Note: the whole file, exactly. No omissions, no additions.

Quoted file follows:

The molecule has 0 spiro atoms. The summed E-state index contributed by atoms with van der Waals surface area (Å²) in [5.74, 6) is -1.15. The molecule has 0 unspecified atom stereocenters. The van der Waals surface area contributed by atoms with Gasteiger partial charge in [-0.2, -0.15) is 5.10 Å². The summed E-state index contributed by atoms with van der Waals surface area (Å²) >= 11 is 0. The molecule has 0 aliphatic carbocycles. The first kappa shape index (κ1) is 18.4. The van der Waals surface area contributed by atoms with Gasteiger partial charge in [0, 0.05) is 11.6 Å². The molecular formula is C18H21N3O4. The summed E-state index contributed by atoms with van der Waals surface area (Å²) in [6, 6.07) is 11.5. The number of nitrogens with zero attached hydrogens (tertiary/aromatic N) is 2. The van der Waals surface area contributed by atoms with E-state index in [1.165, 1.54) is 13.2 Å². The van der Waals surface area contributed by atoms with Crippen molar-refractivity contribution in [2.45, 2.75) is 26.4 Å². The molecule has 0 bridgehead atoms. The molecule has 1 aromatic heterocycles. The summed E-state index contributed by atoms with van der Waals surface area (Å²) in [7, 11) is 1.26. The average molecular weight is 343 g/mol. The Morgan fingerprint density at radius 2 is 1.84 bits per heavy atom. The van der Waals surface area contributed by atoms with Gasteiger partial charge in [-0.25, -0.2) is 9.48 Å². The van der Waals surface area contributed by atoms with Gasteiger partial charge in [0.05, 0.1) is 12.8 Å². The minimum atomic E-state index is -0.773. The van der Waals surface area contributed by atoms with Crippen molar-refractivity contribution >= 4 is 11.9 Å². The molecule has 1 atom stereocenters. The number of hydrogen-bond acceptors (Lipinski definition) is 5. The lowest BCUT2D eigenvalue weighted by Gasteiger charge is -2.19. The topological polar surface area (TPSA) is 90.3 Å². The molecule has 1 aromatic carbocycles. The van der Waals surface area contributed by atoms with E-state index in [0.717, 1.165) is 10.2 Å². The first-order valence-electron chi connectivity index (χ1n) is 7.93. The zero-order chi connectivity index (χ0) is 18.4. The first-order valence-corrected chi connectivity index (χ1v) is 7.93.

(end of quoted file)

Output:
The molecule has 0 spiro atoms. The summed E-state index contributed by atoms with van der Waals surface area (Å²) in [5.74, 6) is -1.15. The molecule has 0 unspecified atom stereocenters. The van der Waals surface area contributed by atoms with Gasteiger partial charge in [-0.2, -0.15) is 5.10 Å². The summed E-state index contributed by atoms with van der Waals surface area (Å²) >= 11 is 0. The molecule has 0 aliphatic carbocycles. The first kappa shape index (κ1) is 18.4. The van der Waals surface area contributed by atoms with Gasteiger partial charge in [0, 0.05) is 11.6 Å². The molecular formula is C18H21N3O4. The summed E-state index contributed by atoms with van der Waals surface area (Å²) in [6, 6.07) is 11.5. The number of nitrogens with zero attached hydrogens (tertiary/aromatic N) is 2. The van der Waals surface area contributed by atoms with E-state index in [1.165, 1.54) is 13.2 Å². The van der Waals surface area contributed by atoms with Crippen molar-refractivity contribution in [2.45, 2.75) is 26.4 Å². The molecule has 0 bridgehead atoms. The molecule has 1 aromatic heterocycles. The summed E-state index contributed by atoms with van der Waals surface area (Å²) in [7, 11) is 1.26. The average molecular weight is 343 g/mol. The Morgan fingerprint density at radius 2 is 1.84 bits per heavy atom. The van der Waals surface area contributed by atoms with Gasteiger partial charge in [-0.25, -0.2) is 9.48 Å². The van der Waals surface area contributed by atoms with Gasteiger partial charge in [0.05, 0.1) is 12.8 Å². The minimum atomic E-state index is -0.773. The van der Waals surface area contributed by atoms with Crippen molar-refractivity contribution >= 4 is 11.9 Å². The molecule has 1 atom stereocenters. The number of hydrogen-bond acceptors (Lipinski definition) is 5. The lowest BCUT2D eigenvalue weighted by Gasteiger charge is -2.19. The topological polar surface area (TPSA) is 90.3 Å². The molecule has 1 aromatic carbocycles. The van der Waals surface area contributed by atoms with E-state index in [0.717, 1.165) is 10.2 Å². The first-order valence-electron chi connectivity index (χ1n) is 7.93. The zero-order chi connectivity index (χ0) is 18.4. The first-order valence-corrected chi connectivity index (χ1v) is 7.93.